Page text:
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Improving Property Management. By Veeral Majmudar ICPM Quarterly Meeting October 25 th , 2007. A Case Study in Property Management Program Improvement. Introduction. Veeral Majmudar President, The Savan Group ( ) Management Consulting Firm (Arlington, VA)

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Improving property management

Improving Property Management

By Veeral Majmudar

ICPM Quarterly Meeting

October 25th, 2007

A Case Study in Property Management Program Improvement



  • Veeral Majmudar

    • President, The Savan Group (

      • Management Consulting Firm (Arlington, VA)

      • Federal & Private Sector Clients

      • 8A Certification Pending

      • Primary Focus Areas: Asset Management

  • Guest Speaker at Agency property conferences

  • NPMA Member

Why am i speaking today

Why am I speaking today?

Through my experience…

I learned property management is a critical but undervalued area

I realized there are better ways to manage assets.

I wanted to help people maximize their resources

I wanted to share my experience with others

Why improve property management practices

Why improve property management practices?

Increased management and oversight of property assets could save hundreds of millions of dollars.

- General Accounting Office, 2004

Other questions we all should be asking ourselves

Other questions we all should be asking ourselves…

Do you have asset visibility across systems and processes?

Do you have objective identification of compliance and performance indicators?

Do you have information forensics for auditing the supply chain?

Do you have a risk mitigation plan?

And as if that wasn t enough

…and as if that wasn’t enough…

There are numerous drivers for improvement

There are numerous drivers for improvement

Federal Regulations dictate many of the improvements in asset management

Proper use of taxpayer dollars

President’s Management Agenda Executive Scorecards

GAO Audits of the Property Management Program has occurred at eight agencies in the last 10 years

Potential for Bad Press Coverage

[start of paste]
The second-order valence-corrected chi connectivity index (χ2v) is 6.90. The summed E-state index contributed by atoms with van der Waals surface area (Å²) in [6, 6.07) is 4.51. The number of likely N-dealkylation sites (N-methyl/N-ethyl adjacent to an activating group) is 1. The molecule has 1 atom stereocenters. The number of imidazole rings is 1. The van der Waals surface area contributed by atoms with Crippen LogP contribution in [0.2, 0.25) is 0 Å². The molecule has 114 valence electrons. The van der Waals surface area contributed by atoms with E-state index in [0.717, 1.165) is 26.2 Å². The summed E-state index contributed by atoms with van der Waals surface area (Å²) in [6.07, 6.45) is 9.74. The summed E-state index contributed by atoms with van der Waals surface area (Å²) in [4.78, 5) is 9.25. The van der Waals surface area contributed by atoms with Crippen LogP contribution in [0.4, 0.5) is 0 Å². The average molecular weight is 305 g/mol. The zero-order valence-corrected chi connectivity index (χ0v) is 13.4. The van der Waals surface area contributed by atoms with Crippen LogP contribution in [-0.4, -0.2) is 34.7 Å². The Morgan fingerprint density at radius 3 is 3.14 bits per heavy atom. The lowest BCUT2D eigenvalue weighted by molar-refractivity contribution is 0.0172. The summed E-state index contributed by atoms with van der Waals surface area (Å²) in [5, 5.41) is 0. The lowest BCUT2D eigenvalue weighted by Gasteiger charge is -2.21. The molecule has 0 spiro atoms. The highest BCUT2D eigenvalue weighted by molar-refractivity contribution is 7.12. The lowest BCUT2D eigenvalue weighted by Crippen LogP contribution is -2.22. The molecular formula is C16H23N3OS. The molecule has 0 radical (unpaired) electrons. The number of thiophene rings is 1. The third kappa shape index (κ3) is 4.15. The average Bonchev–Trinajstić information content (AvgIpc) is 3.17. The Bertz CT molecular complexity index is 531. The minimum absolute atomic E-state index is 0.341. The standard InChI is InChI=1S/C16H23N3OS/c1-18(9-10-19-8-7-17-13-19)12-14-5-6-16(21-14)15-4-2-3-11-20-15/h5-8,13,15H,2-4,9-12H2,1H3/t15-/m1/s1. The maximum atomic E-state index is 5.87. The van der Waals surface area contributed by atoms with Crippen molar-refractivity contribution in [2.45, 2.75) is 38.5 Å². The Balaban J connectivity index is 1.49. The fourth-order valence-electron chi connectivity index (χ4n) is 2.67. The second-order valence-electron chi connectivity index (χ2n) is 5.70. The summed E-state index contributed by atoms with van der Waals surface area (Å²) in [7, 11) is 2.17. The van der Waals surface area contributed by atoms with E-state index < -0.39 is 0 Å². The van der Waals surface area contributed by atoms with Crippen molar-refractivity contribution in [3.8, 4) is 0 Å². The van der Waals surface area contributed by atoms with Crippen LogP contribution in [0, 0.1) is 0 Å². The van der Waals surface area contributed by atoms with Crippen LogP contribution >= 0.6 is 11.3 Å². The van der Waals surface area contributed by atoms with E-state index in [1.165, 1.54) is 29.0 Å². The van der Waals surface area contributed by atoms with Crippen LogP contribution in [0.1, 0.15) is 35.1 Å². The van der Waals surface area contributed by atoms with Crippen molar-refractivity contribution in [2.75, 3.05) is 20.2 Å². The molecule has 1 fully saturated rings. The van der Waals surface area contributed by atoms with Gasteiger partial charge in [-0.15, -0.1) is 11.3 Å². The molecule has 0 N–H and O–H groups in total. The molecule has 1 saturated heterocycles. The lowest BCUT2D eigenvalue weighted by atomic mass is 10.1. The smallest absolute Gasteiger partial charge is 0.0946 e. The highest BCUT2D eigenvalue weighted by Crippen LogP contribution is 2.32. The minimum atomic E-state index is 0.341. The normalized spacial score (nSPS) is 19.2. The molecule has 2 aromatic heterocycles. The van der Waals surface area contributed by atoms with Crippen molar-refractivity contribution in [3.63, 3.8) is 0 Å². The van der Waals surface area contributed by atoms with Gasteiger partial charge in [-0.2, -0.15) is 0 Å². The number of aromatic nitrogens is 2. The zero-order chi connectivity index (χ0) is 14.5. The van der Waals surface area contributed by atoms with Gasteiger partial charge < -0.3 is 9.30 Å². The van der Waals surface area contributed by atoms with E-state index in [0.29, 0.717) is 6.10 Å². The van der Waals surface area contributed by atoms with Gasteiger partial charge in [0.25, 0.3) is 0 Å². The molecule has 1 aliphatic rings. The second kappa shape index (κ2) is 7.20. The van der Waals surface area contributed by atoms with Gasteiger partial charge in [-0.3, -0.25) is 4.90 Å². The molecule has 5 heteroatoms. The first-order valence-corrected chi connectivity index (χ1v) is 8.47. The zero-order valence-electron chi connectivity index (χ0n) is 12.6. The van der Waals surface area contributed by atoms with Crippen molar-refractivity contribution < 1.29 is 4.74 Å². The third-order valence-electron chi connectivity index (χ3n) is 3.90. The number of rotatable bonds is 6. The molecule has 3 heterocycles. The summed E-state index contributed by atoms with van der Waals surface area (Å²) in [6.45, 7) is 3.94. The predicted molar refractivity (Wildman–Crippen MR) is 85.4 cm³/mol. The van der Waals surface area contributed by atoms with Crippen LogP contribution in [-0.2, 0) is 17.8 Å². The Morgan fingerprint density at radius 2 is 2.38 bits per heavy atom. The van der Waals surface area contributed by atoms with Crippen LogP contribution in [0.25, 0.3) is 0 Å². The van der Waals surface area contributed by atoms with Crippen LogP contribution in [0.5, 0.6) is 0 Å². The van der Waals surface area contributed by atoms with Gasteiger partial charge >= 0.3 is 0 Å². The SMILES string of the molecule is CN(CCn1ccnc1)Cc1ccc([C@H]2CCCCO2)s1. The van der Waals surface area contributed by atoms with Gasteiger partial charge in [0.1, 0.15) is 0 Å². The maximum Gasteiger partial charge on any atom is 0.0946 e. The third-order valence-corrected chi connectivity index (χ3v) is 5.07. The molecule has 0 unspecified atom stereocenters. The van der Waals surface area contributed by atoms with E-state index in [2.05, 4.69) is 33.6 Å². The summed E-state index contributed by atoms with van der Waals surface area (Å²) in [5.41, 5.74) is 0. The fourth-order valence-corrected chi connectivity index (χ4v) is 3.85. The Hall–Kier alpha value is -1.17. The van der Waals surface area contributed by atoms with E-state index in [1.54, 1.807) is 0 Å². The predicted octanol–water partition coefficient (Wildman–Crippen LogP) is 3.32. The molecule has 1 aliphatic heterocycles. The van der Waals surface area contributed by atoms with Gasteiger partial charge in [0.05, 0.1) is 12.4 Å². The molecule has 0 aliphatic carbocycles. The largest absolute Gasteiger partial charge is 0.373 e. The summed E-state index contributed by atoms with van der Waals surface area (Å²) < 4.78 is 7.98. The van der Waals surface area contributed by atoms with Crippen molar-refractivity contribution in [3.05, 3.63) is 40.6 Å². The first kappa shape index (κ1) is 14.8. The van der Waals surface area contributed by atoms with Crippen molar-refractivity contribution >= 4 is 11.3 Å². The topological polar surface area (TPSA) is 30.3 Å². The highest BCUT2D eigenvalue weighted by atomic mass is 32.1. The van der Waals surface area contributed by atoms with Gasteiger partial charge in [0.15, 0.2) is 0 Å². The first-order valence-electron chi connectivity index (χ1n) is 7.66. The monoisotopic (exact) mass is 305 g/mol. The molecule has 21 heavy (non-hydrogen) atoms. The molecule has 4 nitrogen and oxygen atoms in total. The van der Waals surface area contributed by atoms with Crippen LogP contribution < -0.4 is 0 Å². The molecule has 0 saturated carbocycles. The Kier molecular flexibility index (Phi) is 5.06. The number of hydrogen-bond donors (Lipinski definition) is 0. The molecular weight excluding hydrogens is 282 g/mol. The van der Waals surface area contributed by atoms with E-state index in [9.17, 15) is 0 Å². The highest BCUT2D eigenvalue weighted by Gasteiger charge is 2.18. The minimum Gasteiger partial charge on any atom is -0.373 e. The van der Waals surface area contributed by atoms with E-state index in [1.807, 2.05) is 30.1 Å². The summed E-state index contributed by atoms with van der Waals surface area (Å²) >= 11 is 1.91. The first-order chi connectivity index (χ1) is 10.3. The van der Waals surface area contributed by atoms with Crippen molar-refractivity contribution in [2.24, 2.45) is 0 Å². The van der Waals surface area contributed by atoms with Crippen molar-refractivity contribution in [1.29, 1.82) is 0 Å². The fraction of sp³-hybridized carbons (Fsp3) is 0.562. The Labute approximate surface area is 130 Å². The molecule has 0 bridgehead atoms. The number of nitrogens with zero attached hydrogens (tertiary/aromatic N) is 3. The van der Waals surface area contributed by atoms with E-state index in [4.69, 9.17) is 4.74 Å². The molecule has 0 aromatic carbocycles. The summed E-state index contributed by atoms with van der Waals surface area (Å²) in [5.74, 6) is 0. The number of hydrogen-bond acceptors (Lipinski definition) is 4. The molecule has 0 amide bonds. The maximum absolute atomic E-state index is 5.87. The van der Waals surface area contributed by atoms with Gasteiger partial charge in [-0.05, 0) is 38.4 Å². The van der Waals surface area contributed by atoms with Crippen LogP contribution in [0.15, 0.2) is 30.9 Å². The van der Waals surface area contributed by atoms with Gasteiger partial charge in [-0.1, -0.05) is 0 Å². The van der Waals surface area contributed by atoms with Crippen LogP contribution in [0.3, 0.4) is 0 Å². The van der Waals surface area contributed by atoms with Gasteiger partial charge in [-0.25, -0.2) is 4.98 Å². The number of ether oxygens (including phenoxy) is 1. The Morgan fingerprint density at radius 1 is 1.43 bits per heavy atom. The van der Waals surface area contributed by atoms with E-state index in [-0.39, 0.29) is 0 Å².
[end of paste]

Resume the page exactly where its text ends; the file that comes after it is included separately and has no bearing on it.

Agency response is key to property program success

Agency response is key to property program success

Ensuring financial & physical accountability through effective operational oversight

Ensuring cost-efficient use of personal and real property through effective information sharing and training

Removing procurement duplication to avoid unnecessary spending of tax dollars

Mitigating audit risks from internal (IG) and external parties (GAO) through site reviews & audits

Case study agency property management

Case Study: Agency Property Management

Agency personal property program decentralized

Agency personal property program: Decentralized

  • One Agency Property Management Officer

  • Many Accountable Areas (AA), each consisting of the following:

    • Property Management Officer (PMO)

    • Property Accountable Officer (PAO)

    • Property Utilization Officer (PUO)

    • Multiple Custodial Officers (CO)

    • Board of Survey

  • 25,000 pieces of property (~$400 MM)

Drivers several outstanding issues

Drivers: Several Outstanding Issues

Lack of oversight, guidance, and accountability

Out-dated policy and procedures

Unaccounted for personal property

Insufficient training programs and materials

Inconsistent inventory reporting

Lack of uniform system applications

Lack of internal review/audit programs

Response develop four focus areas of improvement

Response: Develop four focus areas of improvement

I. Policy and Regulations